Friday, 30 November 2012
Half and half is a long way off
Stay-at-home spouses are still not getting their fair share in assets from a divorce - despite a decade passing since a landmark legal ruling - that's the warning from Nadia Davis, who leads our family team.
She said ten years ago the principle that divorcing wives could expect to receive half the assets of a marriage was introduced.
"It was generally introduced for wives who gave up their own careers to support their husband, look after the home and children, and who sacrificed their own salary for the sake of the family. But despite there being several high-profile multi-million pound payouts for divorcing wives lately, it would appear that the same equality does not always apply when it comes to dividing the assets.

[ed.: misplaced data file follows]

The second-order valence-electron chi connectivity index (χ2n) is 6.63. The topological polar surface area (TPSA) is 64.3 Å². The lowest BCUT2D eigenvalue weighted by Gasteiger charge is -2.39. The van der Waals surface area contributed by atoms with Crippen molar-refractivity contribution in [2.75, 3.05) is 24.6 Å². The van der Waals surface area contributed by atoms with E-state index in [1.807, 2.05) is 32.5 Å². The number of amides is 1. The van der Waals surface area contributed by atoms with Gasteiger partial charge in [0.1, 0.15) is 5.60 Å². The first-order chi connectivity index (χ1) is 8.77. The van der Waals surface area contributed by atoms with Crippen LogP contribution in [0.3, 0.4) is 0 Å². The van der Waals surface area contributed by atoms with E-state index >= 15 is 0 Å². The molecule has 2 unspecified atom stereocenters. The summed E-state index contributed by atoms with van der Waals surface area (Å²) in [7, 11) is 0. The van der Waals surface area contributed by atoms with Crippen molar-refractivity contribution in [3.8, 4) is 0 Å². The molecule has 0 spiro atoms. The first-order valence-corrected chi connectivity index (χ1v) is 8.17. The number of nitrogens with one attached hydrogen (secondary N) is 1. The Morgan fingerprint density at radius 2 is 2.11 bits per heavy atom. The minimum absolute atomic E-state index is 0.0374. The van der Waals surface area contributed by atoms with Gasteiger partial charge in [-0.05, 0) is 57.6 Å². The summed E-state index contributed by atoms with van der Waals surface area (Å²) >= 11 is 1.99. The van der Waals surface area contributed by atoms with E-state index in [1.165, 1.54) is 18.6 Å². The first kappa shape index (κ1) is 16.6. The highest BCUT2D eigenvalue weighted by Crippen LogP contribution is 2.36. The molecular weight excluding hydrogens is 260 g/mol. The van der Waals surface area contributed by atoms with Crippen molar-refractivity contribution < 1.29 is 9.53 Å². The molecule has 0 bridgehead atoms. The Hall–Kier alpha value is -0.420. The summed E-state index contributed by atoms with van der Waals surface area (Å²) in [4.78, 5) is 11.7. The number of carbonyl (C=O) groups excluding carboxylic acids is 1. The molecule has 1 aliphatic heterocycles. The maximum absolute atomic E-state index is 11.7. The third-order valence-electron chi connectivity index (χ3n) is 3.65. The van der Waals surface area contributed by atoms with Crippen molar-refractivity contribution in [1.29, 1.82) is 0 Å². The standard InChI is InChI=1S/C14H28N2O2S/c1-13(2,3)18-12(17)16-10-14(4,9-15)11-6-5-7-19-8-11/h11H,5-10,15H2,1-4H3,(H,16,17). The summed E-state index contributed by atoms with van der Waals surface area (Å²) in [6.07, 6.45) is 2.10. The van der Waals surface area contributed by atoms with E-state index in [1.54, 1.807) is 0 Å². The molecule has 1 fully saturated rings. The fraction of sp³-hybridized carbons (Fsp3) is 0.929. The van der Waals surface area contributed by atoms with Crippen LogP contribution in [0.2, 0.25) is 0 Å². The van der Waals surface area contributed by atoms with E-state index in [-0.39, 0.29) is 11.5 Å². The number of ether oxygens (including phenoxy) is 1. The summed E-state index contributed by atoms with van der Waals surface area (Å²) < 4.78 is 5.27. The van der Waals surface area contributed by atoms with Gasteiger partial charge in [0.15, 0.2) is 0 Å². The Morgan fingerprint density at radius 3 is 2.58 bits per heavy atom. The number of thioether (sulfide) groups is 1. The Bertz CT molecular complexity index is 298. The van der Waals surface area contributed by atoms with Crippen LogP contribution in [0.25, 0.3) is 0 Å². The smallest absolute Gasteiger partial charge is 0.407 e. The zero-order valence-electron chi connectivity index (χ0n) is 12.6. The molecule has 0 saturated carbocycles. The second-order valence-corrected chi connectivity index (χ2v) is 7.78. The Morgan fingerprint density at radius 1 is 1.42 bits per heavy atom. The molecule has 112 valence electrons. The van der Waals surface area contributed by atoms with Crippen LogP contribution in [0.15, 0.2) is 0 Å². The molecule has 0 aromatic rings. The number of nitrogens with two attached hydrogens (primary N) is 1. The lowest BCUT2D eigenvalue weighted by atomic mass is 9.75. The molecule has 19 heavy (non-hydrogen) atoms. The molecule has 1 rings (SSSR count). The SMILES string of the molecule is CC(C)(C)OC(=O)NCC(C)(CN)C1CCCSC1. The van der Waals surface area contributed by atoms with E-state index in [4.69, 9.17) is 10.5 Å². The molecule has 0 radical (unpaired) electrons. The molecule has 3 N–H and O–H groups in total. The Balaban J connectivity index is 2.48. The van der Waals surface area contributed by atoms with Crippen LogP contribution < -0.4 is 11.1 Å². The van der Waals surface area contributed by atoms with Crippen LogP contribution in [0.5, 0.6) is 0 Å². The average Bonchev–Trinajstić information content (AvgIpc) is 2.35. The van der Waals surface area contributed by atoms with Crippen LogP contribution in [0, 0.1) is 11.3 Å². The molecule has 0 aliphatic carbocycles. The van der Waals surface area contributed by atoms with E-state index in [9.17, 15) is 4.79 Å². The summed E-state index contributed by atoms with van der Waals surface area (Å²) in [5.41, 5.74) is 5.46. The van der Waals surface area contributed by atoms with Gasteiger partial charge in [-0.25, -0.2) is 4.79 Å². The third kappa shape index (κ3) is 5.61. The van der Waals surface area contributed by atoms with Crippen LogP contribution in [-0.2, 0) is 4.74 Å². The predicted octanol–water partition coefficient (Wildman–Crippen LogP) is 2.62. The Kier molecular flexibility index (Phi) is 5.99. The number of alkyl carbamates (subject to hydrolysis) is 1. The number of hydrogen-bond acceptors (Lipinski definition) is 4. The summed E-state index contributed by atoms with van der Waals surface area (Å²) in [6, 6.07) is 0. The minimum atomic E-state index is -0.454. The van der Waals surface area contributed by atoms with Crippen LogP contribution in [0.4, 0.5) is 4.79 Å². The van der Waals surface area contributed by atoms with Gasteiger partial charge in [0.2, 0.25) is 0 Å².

"It's not an actual rule that each partner should have an equal share of the assets, and courts always have the flexibility to make individual decisions in exceptional circumstances. But it had been generally accepted in most cases that the wife would receive a 50 per cent share.
"Historically it was felt that the breadwinner's contribution to a marriage weighed more heavily than the homemaker, but in these relationships, both partners make significant but different contributions to the partnership.
"And before the ruling, financial equality would have been unheard of - a wife would usually have been assessed on her needs and receive maintenance and a home for her and the children, rather than an amount based on her contributions to the marriage.
"So in ten years since the ruling, there has only been one recognised case where a stay-at-home wife has actually received a true half-share of the assets - it's clear there is still some way to go until things really are equal."